October is American Archives Month and today is Electronic Records Day! We’re celebrating the work of archivists and the importance of archives with a series of blog posts about the electronic records. Today’s post comes from Sam McClure, Electronic Records Program Officer in the Office of the Archivist. 

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Printed email message found in George W. Bush Administration textual materials. (Excerpt from National Archives Identifier 24620194)

With more than 12 billion pages of textual materials, 600,000 reels of motion picture film, 18 million maps and charts, 400,000 sound and video records, 9 million aerial photographs, 17.6 million still pictures and posters, 550,000 artifacts, and 20 billion records in our electronic holdings, the scale of the National Archives’ archival holdings is difficult to grasp.

Any category of records in our holdings can be daunting to consider, whether because of the sheer volume of the material, the legal requirements for gaining access, or because of the challenges in finding specific records related to your research interest.

However, electronic records combine these challenges in a unique way.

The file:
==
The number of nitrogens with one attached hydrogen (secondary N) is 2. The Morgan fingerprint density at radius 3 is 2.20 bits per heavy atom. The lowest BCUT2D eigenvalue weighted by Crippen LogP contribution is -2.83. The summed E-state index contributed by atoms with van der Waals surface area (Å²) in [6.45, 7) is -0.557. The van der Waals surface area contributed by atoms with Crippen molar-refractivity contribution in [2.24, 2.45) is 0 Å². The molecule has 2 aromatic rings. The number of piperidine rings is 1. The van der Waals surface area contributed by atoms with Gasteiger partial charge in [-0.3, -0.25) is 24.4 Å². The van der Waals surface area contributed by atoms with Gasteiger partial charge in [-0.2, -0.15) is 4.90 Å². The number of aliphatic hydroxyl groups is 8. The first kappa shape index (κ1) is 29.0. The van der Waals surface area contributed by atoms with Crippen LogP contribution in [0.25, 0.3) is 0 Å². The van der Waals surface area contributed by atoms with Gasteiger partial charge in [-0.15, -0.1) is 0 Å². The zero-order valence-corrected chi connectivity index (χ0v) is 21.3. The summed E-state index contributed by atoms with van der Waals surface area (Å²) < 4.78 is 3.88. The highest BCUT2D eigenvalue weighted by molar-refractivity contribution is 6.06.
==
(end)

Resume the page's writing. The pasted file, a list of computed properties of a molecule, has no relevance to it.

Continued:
Many discussions of electronic records focus on email. But email is by no means the only type of electronic record that NARA takes in—we ingest digital images, databases of many kinds, basic office files in directory structures, and countless other formats. Continue reading

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While Chicago Burned

Today’s post was originally published in Prologue: Quarterly of the National Archives in the Winter 2011 issue (Vol. 43, no. 4).

While Chicago Burned

Records of an Obscure Court Case
Yield New Details on the 1871 Fire

By Ann Patricia Duffy

When the fire brigade’s general alarm bells sounded on the night of October 8, 1871, most Chicagoans paid no special notice. The summer had been the hottest and driest of many seasons, and October had already seen several fires in the city.

That Sunday, however, a ferocious wind frustrated the exhausted firefighters’ efforts and propelled the flames across the city. By the time the fire died out on Tuesday morning, roughly 300 people were dead, 100,000 were homeless, and Chicago’s central business district was destroyed.

Those who fled before the flames never forgot the fear and panic of those days. Nearly 70 years later, one Chicagoan described the night of October 8 for the Federal Writers’ Project:

I jumped out of bed and pulled on my pants. Everybody in the house was trying to save as much as possible. I tied my clothes in a sheet. With my clothes under my arm and my pack on my back, I left the house with the rest of the family. Everybody was running north. People were carrying all kinds of crazy things. A woman was carrying a pot of soup, which was spilling all over her dress. People were carrying cats, dogs and goats. In the great excitement people saved worthless things and left behind good things. I saw a woman carrying a big frame in which was framed her wedding veil and wreath. She said it would have been bad luck to leave it behind.